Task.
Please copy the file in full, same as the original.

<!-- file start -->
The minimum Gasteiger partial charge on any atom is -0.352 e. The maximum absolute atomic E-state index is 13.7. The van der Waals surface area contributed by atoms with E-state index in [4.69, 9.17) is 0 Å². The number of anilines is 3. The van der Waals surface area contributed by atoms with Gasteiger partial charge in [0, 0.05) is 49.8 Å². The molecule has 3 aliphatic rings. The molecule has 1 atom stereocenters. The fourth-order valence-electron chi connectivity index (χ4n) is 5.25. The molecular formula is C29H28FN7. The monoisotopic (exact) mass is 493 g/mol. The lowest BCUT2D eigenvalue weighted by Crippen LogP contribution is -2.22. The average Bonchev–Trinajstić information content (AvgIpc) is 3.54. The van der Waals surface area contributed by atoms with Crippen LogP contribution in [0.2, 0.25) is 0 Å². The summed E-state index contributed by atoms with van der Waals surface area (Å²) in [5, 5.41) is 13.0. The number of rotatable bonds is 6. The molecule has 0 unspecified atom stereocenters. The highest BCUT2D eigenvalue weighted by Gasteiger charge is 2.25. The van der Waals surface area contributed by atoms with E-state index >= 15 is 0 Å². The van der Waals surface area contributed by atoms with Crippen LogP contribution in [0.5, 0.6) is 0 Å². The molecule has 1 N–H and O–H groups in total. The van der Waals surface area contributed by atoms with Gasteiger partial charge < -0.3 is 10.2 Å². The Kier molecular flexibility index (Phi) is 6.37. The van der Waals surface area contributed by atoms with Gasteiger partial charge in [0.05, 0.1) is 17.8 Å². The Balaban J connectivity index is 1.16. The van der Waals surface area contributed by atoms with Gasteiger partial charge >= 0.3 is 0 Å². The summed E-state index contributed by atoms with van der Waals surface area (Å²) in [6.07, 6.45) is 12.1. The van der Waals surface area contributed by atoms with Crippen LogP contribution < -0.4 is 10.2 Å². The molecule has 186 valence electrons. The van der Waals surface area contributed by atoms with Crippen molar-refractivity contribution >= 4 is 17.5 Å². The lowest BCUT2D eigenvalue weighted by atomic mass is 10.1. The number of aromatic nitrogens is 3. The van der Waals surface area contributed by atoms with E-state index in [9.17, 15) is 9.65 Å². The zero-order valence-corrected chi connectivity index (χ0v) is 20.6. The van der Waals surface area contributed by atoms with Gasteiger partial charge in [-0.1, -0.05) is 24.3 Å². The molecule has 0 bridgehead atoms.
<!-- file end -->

The minimum Gasteiger partial charge on any atom is -0.352 e. The maximum absolute atomic E-state index is 13.7. The van der Waals surface area contributed by atoms with E-state index in [4.69, 9.17) is 0 Å². The number of anilines is 3. The van der Waals surface area contributed by atoms with Gasteiger partial charge in [0, 0.05) is 49.8 Å². The molecule has 3 aliphatic rings. The molecule has 1 atom stereocenters. The fourth-order valence-electron chi connectivity index (χ4n) is 5.25. The molecular formula is C29H28FN7. The monoisotopic (exact) mass is 493 g/mol. The lowest BCUT2D eigenvalue weighted by Crippen LogP contribution is -2.22. The average Bonchev–Trinajstić information content (AvgIpc) is 3.54. The van der Waals surface area contributed by atoms with Crippen LogP contribution in [0.2, 0.25) is 0 Å². The summed E-state index contributed by atoms with van der Waals surface area (Å²) in [5, 5.41) is 13.0. The number of rotatable bonds is 6. The molecule has 0 unspecified atom stereocenters. The highest BCUT2D eigenvalue weighted by Gasteiger charge is 2.25. The van der Waals surface area contributed by atoms with E-state index >= 15 is 0 Å². The van der Waals surface area contributed by atoms with Crippen LogP contribution in [0.5, 0.6) is 0 Å². The molecule has 1 N–H and O–H groups in total. The van der Waals surface area contributed by atoms with Gasteiger partial charge < -0.3 is 10.2 Å². The Kier molecular flexibility index (Phi) is 6.37. The van der Waals surface area contributed by atoms with Gasteiger partial charge in [0.05, 0.1) is 17.8 Å². The Balaban J connectivity index is 1.16. The van der Waals surface area contributed by atoms with Gasteiger partial charge >= 0.3 is 0 Å². The summed E-state index contributed by atoms with van der Waals surface area (Å²) in [6.07, 6.45) is 12.1. The van der Waals surface area contributed by atoms with Crippen LogP contribution < -0.4 is 10.2 Å². The molecule has 186 valence electrons. The van der Waals surface area contributed by atoms with Crippen molar-refractivity contribution >= 4 is 17.5 Å². The lowest BCUT2D eigenvalue weighted by atomic mass is 10.1. The number of aromatic nitrogens is 3. The van der Waals surface area contributed by atoms with E-state index in [9.17, 15) is 9.65 Å². The zero-order valence-corrected chi connectivity index (χ0v) is 20.6. The van der Waals surface area contributed by atoms with Gasteiger partial charge in [-0.1, -0.05) is 24.3 Å². The molecule has 0 bridgehead atoms.